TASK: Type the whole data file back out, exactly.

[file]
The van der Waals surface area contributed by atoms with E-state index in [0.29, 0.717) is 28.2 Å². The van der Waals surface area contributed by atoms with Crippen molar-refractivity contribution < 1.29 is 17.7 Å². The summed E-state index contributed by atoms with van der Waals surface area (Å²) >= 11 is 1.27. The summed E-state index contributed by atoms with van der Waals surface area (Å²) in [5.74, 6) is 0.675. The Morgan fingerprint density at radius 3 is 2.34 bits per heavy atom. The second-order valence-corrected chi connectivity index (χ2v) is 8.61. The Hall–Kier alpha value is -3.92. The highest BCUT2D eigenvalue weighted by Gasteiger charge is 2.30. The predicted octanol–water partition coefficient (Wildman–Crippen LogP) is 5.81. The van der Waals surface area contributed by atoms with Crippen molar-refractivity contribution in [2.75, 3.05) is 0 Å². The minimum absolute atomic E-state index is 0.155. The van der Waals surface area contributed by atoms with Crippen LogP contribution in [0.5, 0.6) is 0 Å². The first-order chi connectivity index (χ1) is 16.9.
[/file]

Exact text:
The van der Waals surface area contributed by atoms with E-state index in [0.29, 0.717) is 28.2 Å². The van der Waals surface area contributed by atoms with Crippen molar-refractivity contribution < 1.29 is 17.7 Å². The summed E-state index contributed by atoms with van der Waals surface area (Å²) >= 11 is 1.27. The summed E-state index contributed by atoms with van der Waals surface area (Å²) in [5.74, 6) is 0.675. The Morgan fingerprint density at radius 3 is 2.34 bits per heavy atom. The second-order valence-corrected chi connectivity index (χ2v) is 8.61. The Hall–Kier alpha value is -3.92. The highest BCUT2D eigenvalue weighted by Gasteiger charge is 2.30. The predicted octanol–water partition coefficient (Wildman–Crippen LogP) is 5.81. The van der Waals surface area contributed by atoms with Crippen molar-refractivity contribution in [2.75, 3.05) is 0 Å². The minimum absolute atomic E-state index is 0.155. The van der Waals surface area contributed by atoms with Crippen LogP contribution in [0.5, 0.6) is 0 Å². The first-order chi connectivity index (χ1) is 16.9.